On Sunday it will be a privilege to share portions of the great sacred oratorio Messiah. 1 Corinthians 15 was the subject of the most triumphant portion of the work. The miracle of the creation of Messiah was less the time it took to create the masterpiece, but the recognition by the composer that God was at work and bringing glory unto Himself. Thanks be to God.
Re: Verse reading–1 Corinthians 15:3-20, 35-44, 50-57 (day one)
“If we have hoped in Christ in this life only, we are of all men most to be pitied.” (v 19) It is subtle. Dangerous. A mistake I made for years. Christianity with a “this life” focus. Unconscious error. More emphasis and focus than denial. I just never took seriously the hope of a real resurrection. Allowed it to stay fuzzy in my mind. Unsettled. I hardly thought about it. Never imagined it. Not for me or anyone else. Until one Easter!!! The Spirit of God taught me to believe the words of Christ. “Do not marvel at this; for an hour is coming, in which all who are in the tombs will hear his voice, and will come forth; those who did good to a resurrection of life, those who committed the evil to a resurrection of judgment.” (John 5:28-29) Christianity without RESURRECTION CONFIDENCE is not powerful. It is (Paul’s word) pitiful and empty.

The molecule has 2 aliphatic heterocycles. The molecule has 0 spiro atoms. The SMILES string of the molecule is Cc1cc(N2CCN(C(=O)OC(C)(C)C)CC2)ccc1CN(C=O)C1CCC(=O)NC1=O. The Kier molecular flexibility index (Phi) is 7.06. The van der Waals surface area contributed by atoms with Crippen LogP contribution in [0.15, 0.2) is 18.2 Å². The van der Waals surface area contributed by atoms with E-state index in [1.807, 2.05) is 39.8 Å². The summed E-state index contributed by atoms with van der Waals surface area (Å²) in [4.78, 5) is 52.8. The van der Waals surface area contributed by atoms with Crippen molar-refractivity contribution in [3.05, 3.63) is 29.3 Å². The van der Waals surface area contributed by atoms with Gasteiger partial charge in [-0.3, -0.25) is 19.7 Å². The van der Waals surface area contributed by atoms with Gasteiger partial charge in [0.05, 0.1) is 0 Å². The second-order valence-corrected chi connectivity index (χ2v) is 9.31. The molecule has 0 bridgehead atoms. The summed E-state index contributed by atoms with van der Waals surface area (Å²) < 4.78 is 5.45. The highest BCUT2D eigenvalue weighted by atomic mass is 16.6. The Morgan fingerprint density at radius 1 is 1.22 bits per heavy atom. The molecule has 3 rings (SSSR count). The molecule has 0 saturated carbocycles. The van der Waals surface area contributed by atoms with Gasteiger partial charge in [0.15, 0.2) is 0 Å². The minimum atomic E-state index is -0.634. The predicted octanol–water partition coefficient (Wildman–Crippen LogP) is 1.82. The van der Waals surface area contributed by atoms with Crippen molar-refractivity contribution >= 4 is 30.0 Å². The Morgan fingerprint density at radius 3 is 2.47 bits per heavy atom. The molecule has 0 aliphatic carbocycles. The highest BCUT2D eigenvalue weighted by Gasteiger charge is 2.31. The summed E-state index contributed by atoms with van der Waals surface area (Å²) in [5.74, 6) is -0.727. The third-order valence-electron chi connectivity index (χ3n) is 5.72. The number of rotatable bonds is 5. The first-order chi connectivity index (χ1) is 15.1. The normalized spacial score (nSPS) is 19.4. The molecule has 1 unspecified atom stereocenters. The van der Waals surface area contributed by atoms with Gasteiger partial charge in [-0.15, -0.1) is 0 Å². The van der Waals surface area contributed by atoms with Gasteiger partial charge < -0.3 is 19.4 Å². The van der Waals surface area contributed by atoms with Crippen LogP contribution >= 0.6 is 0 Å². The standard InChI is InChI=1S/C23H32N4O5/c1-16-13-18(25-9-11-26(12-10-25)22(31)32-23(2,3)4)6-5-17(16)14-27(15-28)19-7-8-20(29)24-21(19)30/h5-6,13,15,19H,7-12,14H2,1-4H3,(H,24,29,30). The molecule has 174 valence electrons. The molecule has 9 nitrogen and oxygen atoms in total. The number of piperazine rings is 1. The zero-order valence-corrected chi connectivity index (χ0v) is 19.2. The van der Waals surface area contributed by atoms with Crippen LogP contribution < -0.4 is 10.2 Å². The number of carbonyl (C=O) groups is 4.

Re: Verse reading–Deuteronomy 34 (day seven)
“Death is not the greatest loss in life. The greatest loss is what dies inside us while we live.”–Norman Cousins Know anyone who is already dead? Not physically. Spiritually and emotionally? It isn’t inevitable. All of us die physically. Death of the dream is avoidable. “Moses was one hundred twenty years old when he died; his sight was unimpaired and his vigor had not abated.” (v 7) He was vital to the end. Never gave himself permission to withdrawn or stop hoping or volunteering. Walking with the Spirit, his attention toward God and kingdom progress was the same as when he was half his age. Maybe it is the fact that I turned 60 this summer. Maybe it is all the notices from Social Security and AARP that have been coming to my house. I am glad for the reminder. Life in the Spirit is infinite and every believer can be an illustration of this truth.